Many of the Rose fans had already chanted “We Want Pete” and were waiting to hear what Brennaman would say.
Was Brennaman really going to risk causing a scene – one that might overshadow the memory of the crowning moment of his career?
Or would he surrender to the moment?
What do you think?
Here was a broadcaster who never spared players, managers and management from the criticism they deserved. And it almost got him fired in Cincinnati at least once. But just as Brennaman never wavered in calling Reds games as he saw them, he didn’t change a word in his speech.
When he came around to mentioning others from the Big Red Machine who should be inducted in the Hall, Brennaman called out the names of Bob Howsam, the former GM who built that team as well as championship teams with the Cardinals, and Davey Concepion, calling him the “pre-eminent shortstop of his time.”
Then Brennaman paused for effect and said:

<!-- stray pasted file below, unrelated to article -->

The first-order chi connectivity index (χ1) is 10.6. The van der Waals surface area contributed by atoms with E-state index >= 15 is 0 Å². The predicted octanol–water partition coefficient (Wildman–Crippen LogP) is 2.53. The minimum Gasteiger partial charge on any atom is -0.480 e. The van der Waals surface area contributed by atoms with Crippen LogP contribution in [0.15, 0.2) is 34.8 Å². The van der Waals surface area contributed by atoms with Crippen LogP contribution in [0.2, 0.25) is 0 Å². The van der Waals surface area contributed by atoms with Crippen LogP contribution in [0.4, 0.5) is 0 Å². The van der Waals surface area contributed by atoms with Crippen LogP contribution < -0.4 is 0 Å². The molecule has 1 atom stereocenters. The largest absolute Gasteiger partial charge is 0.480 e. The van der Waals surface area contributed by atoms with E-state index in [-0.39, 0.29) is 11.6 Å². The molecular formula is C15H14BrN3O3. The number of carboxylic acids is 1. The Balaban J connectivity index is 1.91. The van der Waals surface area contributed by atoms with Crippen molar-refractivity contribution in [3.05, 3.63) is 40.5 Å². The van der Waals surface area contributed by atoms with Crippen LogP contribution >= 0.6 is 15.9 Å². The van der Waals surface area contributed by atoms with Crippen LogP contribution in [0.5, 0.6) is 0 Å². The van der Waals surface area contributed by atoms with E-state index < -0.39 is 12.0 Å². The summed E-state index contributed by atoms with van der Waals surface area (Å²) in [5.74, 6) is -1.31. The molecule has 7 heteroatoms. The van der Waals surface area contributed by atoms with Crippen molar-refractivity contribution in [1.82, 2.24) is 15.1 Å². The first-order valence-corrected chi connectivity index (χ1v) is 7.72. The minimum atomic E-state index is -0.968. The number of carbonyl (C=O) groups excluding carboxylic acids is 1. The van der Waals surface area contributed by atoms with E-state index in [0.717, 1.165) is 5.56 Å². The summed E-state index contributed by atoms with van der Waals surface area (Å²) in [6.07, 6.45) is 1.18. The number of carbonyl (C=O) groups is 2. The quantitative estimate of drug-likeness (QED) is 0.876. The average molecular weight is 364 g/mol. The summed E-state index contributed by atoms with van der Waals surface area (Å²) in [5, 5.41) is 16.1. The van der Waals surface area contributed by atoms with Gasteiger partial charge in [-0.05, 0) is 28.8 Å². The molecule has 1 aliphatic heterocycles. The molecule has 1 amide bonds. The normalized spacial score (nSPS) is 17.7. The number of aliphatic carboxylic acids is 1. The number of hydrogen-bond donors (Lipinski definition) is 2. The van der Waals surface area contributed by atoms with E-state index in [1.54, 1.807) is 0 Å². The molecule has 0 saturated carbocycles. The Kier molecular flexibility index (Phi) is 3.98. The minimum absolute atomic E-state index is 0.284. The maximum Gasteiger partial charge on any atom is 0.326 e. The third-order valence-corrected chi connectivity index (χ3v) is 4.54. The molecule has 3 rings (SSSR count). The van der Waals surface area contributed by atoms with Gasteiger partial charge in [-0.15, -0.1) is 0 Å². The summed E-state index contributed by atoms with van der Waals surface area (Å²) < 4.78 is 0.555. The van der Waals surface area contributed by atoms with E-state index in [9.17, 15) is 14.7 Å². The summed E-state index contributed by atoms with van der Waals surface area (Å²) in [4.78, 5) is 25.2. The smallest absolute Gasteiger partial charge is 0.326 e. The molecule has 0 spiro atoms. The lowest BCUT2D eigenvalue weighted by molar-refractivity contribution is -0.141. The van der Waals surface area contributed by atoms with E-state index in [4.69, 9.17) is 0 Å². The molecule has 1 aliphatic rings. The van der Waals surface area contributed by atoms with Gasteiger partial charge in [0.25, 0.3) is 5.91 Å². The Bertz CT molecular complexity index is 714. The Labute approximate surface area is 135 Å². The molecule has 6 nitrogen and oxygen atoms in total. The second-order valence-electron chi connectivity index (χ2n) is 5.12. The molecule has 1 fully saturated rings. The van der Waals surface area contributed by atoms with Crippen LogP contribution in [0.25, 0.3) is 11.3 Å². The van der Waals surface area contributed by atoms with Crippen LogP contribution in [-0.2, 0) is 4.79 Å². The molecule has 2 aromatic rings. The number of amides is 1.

“And yes, by God, Peter Edward Rose.”
WATCH Brennaman's comments on Big Red Machiners in and missing from the Hall (1:04 clip):
Just seven words, but enough to bring loud cheers from the Reds fans.
Brennaman immediately went on with his speech, and no one walked off the stage.
“I can’t be intimidated,” he said afterward.
It helped, Brennaman said, that he got reassurance from Joe Morgan the night before.
“He was concerned for me,” Brennaman said. “I repeated to him what I was going to say and he said, ‘I’ve said worse than that.’ ”
In that moment, Brennaman showed the same honesty and integrity that earned him the honorary titles of “the Hall of Famer,” as his recent radio partner Jeff Brantley calls him, and "Mr. Hall of Fame Announcer," as his wife Amanda refers to him in a commercial.